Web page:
NOTE: my move from a regular phone to the iPhone has caused Ken to throw his hands up and swear while trying to resize pics. Add to that life in the fast lane with these 5 kids and I am BEHIND. BUT here we go. One full year of daily yoga hit mid March. WOO! I did that!
A year of yoga, what a rush to actually complete my first commitment to a new practice. Here is what I posted on Instagram:
Last night marked the end of my first full year of yoga and the start of my second. I haven’t become extremely “bendy” or found the secret to life. But I have found a greater measure of inner peace and am well on my way to regaining some of my long lost flexibility. My yoga area isn’t fancy, my partner often buggers off and has scratched my mat midst stretch/play, and my heels still don’t touch in downward facing dog. BUT thanks to Yoga With Adriene and #fwfg I am living my best life one day at a time. So one year down, a lifetime to go! #yogawithadriene Find What Feels Good!!!
So now I have made a positive life pattern change. Yoga isn’t always 30 min of warriors and cobras and balancing. Sometimes it is 10 min of meditation or a 5 min pick me up. But ever single day I carve out that time and make it my own. I do this for me, for my mental and physical well being.
I made a commitment to myself and I followed through. This wasn’t made on New Years or any special day. I picked up a mat and I found a video and my life began with a new healthier pattern. It doesn’t have to take much. Just commitment and a willingness to fall over or not quite make that pose. Sometimes I laugh at myself, sometimes I feel pride at the grace I can show. It is good, I am growing and my life is always changing. I am simply living my best life one day at a time.
So with my enjoyment of the Youtube channel Ask A Mortician, I picked up her first book – Smoke Gets in Your Eyes by Caitlin Doughty. It is definitely not a book for the squeamish, though this book is not massively graphic. This memoir documents Caitlin’s journey from childhood all the way to her finding her calling as Ask the Mortician and the Order of the Good Death.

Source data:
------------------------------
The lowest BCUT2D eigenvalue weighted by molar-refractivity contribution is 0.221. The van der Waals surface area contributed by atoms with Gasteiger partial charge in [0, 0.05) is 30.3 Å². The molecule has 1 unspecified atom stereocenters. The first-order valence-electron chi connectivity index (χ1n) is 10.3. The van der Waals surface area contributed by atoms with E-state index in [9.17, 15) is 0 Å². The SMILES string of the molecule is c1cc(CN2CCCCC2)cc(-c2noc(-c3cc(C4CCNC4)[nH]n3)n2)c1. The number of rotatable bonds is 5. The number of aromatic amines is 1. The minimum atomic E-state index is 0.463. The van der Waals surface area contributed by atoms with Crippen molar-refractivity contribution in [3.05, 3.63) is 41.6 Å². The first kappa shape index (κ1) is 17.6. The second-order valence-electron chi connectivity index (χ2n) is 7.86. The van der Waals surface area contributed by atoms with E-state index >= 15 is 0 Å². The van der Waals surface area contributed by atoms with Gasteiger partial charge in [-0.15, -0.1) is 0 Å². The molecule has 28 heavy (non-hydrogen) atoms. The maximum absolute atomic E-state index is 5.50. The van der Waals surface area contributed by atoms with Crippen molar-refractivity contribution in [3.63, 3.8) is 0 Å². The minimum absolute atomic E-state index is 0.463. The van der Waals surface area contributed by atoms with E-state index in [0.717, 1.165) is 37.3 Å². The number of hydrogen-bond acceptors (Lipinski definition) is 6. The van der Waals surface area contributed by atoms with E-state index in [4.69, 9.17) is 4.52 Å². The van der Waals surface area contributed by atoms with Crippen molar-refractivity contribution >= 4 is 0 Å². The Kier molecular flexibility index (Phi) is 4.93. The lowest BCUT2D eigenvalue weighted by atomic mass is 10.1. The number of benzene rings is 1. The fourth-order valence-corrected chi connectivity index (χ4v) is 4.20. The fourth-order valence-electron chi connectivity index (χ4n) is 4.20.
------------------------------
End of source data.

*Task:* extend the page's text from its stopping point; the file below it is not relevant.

She has an amazing talent with gallows humour and is able to tell stories with vivid characters. You really do journey with her, learn with her and feel with her as Caitlin recounts some truly human moments. There is a feeling like you are now so much more intimate a friend with her after this book, and I love that.
This book specifically deals with how death and the funeral industry is run in California. She deals with all sorts of questions in regards to fears, to the process, and options available. Keep in mind a portion of this story is based in a crematory.
This is the person who has led me to consider how do we treat our dead and how do I want my remains to be treated. She asks and tries to give answers to fundamental questions of the why, how, where, who, and what will be done. What are our options? How can we think about things differently? How can we be prepared for these moments?
I would totally recommend this book and just as strongly her youTube channelHERE. Questions of mortality and how our culture, and other cultures deal with this is so important. Zander and I have even watched videos together and discussed them. Caitlin has a real flair with being sensitive and compassionate even with her humour and laughter.
So I have been playing catch up watching Ask a Mortician on YouTube HERE. I cannot suggest her loudly enough. There is great merit to facing death and the resulting activities now. Zander has started watching some of the videos with me, Caitlyn Doughty and her crew cover topics with such great respect and research. Seriously… give her a try. She is entertaining, humorous and a great educator on all things death, dying and how we deal with the physical body left behind.
Anyway, a few of her episodes she suggested multiple books and I ran out to the library and requested the ones I could get my hands on. First to review, Rest in Pieces by Bess Lovejoy.
Perhaps not for the faint of heart, as she does go into some detail, but I really enjoyed this well organized look at “The Curious Fates of Famous Corpses.”
She covers all sorts of people from all over the world from a huge span of time. Curious about the fate of Lord Byron? The full story of Eva Peron, whose corpse could have used a passport? What about the unsolved mystery of Edgar Allen Poe’s final resting place?
This book discusses some of history ‘s most interesting death rituals for dealing with the remains of love one. What do we do with the body once the consciousness is truly gone? Were the last requests honored? This was a real page turner. Well researched, well written and beyond interesting. I would greatly recommend Rest in Pieces for the adult reader.